225
April 27, 2010 1:47 PM

I find the synesthesia discussion of Eleanor Kathryn very interesting! I don't have synesthesia, but I do feel like Kathryn grounds Eleanor a little, I think it's the 'ryn' being an inversion of the 'nor' for me.

We probably would've gone with a Catherine spelling in order to get the nickname Echo (from Eleanor Catherine H0ward) but my mom's name is Kathryn, and we wanted to spell it her way, and then realized the nice inversion of last syllables, and I was happy we went with the Kathryn spelling.

226
April 27, 2010 1:55 PM

Congratulations on all the babies!!

Becky - I'm going to add my vote to the Zipporah camp. I love the idea of a middle initial Z, and although it's a more modern spelling, I prefer the way it looks over Tzipporah.

Regarding the synesthesia debate, I think more in terms of color schemes than actual colors. Eleanor is navy blue, seafoam, soft brown, and pale pink. James is scarlet, maroon, and baby blue. Edward is a rich forest green, dark grey, and gold.

227
By Acolorfulworld (not verified)
April 27, 2010 2:36 PM

It's kinda funny to see people out there like me. My sister and I have synesthesia. Ever since we were little we would jabber away about what color numbers and letters were. We also strongly see colors whenever we hear music. I guess I assumed for years that everyone saw colors when they heard a sound or read a word. Because of this every name or even dates have more or less of an appeal because of the color they evoke. The colors we see are bright and vivid and generally pleasing, although we do see lots of words, numbers, & sounds similarly colored, we by no means see all things identically. Until I read this post I didn't even think about the colors affecting my name choices for my kids. I guess I see colors all the time and I just go with the flow, obviously any negative colors I'm not attracted to and when I think about it I find all my kids names pleasing in color. But what I consider a pleasing color could be the opposite for another person with synesthesia. I would never name my child a name that had a strong red, orange, purple, seafoam, blue or brown overtone. I am more attracted to the greens, silvers, golden shades, lavenders & yellows. So my opinion of a beautifully colored name might drive another person who sees colors crazy. I guess it's just another factor in name choosing for me.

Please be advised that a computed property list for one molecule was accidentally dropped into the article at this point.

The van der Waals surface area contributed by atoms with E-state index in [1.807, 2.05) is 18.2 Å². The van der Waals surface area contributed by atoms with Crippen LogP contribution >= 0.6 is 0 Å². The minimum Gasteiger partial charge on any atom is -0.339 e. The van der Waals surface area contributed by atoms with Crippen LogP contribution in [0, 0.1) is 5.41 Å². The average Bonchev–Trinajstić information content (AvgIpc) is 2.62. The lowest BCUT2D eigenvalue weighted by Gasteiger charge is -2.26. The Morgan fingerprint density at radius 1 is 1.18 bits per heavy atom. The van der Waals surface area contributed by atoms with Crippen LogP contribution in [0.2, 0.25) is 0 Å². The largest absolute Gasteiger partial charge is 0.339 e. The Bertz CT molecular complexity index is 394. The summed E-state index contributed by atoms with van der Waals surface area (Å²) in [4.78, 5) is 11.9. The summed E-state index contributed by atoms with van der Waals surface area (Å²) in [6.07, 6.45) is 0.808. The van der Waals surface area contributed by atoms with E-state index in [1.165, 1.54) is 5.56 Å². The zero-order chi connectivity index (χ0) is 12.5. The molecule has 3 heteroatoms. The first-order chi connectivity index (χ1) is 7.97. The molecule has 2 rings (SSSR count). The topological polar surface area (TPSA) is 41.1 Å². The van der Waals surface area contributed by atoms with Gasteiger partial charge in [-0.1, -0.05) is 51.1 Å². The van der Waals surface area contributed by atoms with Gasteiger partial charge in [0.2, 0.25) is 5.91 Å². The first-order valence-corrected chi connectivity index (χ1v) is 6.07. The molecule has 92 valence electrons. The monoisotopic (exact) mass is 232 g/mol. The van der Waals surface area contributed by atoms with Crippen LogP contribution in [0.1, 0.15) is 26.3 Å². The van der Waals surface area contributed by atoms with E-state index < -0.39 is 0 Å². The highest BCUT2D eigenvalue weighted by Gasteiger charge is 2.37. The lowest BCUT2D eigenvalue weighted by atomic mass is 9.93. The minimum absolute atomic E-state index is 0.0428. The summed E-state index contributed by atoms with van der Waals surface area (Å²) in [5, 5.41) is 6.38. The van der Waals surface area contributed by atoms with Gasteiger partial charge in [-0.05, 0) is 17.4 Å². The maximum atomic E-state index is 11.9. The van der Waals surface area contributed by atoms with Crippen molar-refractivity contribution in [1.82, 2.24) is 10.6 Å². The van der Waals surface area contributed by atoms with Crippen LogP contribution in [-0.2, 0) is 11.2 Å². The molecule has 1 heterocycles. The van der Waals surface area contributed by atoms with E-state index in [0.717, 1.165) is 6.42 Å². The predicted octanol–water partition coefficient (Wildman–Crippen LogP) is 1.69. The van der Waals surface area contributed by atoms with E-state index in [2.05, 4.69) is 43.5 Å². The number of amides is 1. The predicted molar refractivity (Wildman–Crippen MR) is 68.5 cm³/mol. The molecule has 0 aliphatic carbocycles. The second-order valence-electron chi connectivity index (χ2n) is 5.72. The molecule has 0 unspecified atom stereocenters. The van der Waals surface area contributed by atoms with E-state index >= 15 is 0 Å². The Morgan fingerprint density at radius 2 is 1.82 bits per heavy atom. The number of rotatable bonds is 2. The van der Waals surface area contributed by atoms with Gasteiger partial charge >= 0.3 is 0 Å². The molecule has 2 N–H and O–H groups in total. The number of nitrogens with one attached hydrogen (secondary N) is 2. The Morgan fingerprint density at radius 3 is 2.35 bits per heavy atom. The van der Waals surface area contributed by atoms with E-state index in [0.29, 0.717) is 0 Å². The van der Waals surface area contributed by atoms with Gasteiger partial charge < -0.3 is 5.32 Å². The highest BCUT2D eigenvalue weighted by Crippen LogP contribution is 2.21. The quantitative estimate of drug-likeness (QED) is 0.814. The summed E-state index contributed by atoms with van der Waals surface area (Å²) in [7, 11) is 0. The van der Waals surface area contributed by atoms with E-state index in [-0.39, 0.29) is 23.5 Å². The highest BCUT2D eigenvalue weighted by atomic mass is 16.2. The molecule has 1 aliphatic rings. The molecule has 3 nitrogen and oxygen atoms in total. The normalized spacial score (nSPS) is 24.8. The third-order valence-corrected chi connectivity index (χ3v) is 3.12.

228
By Vanderbilt Wife (not verified)
April 27, 2010 3:18 PM

My daughter is Elizabeth and we call her Libbie--I think that's another older-ish nickname for Elizabeth. I love Betsy, too!

229
April 27, 2010 3:29 PM

Can someone please explain why I love the names of my GGmas Blanche and Hazel but I think my friends' daughters Josephine and Penelope sounds too old lady?

230
April 27, 2010 3:36 PM

haleypiglet,
could just be personal style. or maybe unfamiliarity. i used to think josephine sounded too old, but the more and more it gets discussed here, the more i see its merits. and so it is with a lot of names, for me at least. also, the nickname josie helped me come around. penelope doesn't at all have an old lady vibe to me though.

231
By EVie
April 27, 2010 4:00 PM

Congratulations to everyone with new babies and ones on the way!! How exciting to be getting so many at once! And is it just me, or do we seem to be getting a wave of boys?

In my family, we generally don't give real people-names to pets (not on principle or anything, it just hasn't happened), so I don't have any problems there. My husband's family, though, has a dog named Teddy. DH actually named the dog himself--his sisters initially named the dog Snickers, and he was appalled because, to paraphrase his words, what does Snickers sound kind of like when you yell it across a crowded park? Hint: a very unpleasant word beginning with N which you really don't want to be saying ever, let alone yelling in a place where your meaning might be misinterpreted. So he convinced them that Teddy was a better name. I agree that it is, but I'm sorry that a name DH and I agree on was wasted on a dog. I love the name Theodore, and though Theo is my preferred nickname, it would have been nice to have Teddy as an option.

232
By Summer like the season (not verified)
April 27, 2010 4:16 PM

We named our daughter Eleanor and I had no idea that it was going to become "popular." I picked it out years ago while reading LOTR (Samwise names his daughter Elanor) and thought it was lovely. My husband and I both are teachers and feel strongly about names being spelled in a way that is recognizable so we went with what we thought was the most traditional spelling of Eleanor (like Roosevelt). I'm sure she'll still end up telling people how to spell her name all the time, but whatever.

PS Someone mentioned Betty as a nn for Elizabeth and I love it. I loved the name Elizabeth growing up but I don't want a Lizzy or a Beth. Betty is a fantastic alternative!

233
By Lolli (not verified)
April 27, 2010 4:31 PM